What Happens If You Get Sucked Out of a Plane?

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National Transportation Safety Board chair Deborah Hersman points out on a model Southwest Airlines plane the position where the fuselage skin was torn.

THE GIST

- It would be virtually impossible to survive ejection from an airplane at 30,000 feet.

- A rapid drop in oxygen and extraordinarily cold conditions would be just two of the deadliest consequences.

- People have been sucked through holes in airplanes before, but skilled pilots can often save the day.

The hole that ripped through the ceiling of a commercial airplane at cruising altitude last week may, for some, have brought to mind the pilot of the TV show "Lost." In that dramatic episode, an airplane breaks in half, and passengers go flying through a gaping hole in the fuselage.

For passengers on Southwest flight 812, the consequences were far milder: Soon after its takeoff from Phoenix, the plane made an emergency landing, and everyone was fine.

But people have been hurled through holes in cruising airplanes before. And that raises an important, if gruesome question: What would happen to you if you were sucked into the atmosphere at 30,000 feet?

The prognosis, experts say, would not be good.

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"There are a number of critical physiological problems that would be life-ending, likely within seconds," said Peter Wagner, a physician and physiologist at the University of California, San Diego. "Forget about the fact that you don't have a parachute. You would be instantly exposed to very, very low oxygen levels. Within three or four seconds, my guess is that you would be breathing like hell."

Loss of consciousness and death would soon follow purely from oxygen deprivation to the brain, Wagner continued. At the same time, temperatures of -70 degrees Fahrenheit (-57 degrees Celsius) -- made even colder by the chill of 500 mile-per-hour (805 kilometer-per-hour) winds -- would lead to rapid freezing, beginning with the skin, eyes and other surface tissues.

In response to such extreme stress, your nervous system would go haywire, leading to potentially fatal spikes in blood pressure and heart rate. And the sudden change in air pressure would lead to a nasty case of the bends, as if you were scuba diving and came up too fast.

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Then, there's the danger of getting slammed into the plane on the way out, not to mention the trauma of falling.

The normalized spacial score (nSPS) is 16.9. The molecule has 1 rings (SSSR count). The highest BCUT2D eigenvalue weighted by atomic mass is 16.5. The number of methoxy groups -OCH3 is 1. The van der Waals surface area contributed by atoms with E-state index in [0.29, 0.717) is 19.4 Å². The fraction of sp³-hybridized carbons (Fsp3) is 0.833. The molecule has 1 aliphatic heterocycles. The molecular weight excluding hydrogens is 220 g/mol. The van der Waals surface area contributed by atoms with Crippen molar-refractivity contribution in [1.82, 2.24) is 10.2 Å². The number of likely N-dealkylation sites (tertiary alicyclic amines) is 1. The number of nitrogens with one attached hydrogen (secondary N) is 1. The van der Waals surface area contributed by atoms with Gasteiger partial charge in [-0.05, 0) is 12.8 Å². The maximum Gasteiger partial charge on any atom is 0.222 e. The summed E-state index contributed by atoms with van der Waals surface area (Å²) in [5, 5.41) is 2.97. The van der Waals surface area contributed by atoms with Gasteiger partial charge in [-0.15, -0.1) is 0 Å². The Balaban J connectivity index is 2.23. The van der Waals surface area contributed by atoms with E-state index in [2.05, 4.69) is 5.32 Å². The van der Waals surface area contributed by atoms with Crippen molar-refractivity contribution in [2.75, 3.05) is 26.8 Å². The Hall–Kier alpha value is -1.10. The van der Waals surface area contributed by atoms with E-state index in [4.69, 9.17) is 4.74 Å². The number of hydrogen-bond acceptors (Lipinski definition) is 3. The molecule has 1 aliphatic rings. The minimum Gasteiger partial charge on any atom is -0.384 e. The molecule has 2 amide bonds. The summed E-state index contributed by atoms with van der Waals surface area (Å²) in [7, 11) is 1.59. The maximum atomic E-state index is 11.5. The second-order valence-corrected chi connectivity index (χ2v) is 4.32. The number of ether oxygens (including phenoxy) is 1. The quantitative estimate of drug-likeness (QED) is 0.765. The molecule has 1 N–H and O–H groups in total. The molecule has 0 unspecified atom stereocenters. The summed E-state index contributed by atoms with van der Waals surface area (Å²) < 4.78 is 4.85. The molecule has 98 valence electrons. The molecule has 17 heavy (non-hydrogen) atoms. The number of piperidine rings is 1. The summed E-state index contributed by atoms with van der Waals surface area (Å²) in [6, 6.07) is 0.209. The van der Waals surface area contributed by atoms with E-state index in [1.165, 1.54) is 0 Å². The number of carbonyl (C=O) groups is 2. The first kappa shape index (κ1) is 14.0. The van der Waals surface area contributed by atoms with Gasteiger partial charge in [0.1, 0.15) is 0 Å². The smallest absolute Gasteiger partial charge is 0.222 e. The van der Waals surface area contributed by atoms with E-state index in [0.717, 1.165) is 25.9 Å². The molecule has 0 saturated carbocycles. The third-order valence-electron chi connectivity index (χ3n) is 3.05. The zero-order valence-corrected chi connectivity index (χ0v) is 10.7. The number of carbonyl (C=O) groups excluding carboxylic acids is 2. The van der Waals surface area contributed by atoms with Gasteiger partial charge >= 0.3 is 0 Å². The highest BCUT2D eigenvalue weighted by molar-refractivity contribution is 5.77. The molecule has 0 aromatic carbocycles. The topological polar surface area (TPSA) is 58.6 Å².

"You would probably be cut in half or something, depending on what you hit and what part of the body connected," Wagner said. "All kinds of awful imagery are possible."

Fortunately, incidents like these are extremely rare. Holes most often appear in military aircraft that have been struck by bullets or explosives, though there have been civilian examples. In 1988, for example, Aloha Airlines flight 243 lost a large section if its roof at 24,000 feet. One flight attendant was blown out of the plane and died.

In events like these, the sucking force originates from a difference in pressure between the cabin environment and the outdoor one. Aircraft are generally kept at an air pressure similar to what you'd find between 6,000 and 8,000 feet above sea level. At a cruising altitude of 30,000 feet, pressure outside of the plane is about two and a half times lower than what passengers experience on the inside.

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When a hole forms, a strong tendency to equalize creates a rushing tunnel of wind, like water flowing through a hose. In sections of the plane that are far from the hole, winds might be mild enough to simply whisk papers around.

But air picks up speed as it approaches a fissure, said Geoffrey Landis, a physicist at NASA's Glenn Research Center in Cleveland. At the point where air passes out of the fuselage, it moves at the speed of sound.

The size of a hole determines how much air could rush out of a plane at once -- and how dangerous the situation will become. According to Landis' calculations, it would take about 100 seconds for pressure to equalize through a one square-foot hole in the body of a 747. People sitting next to a hole this size would face a half a ton of force barreling against them in the direction of the hole.

Of course, wind forces immediately begin working to enlarge a hole of any size -- putting extra pressure on the pilot to steer the plane downward as fast as possible.

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If you are unlucky enough to end up on a plane that develops a hole on it, "all is not doomed," Landis said. In many cases, skilled pilots can react quickly enough to land the plane safely, as in the recent Southwest incident.

There are also some things you can do to protect yourself. Keep your seatbelt fastened. Put on your oxygen mask. And, Wagner suggested, if the hole is caused by something small like a bullet, slap a book or airline magazine over it.

Air pressure will cement the object over the hole. And you will walk away a hero.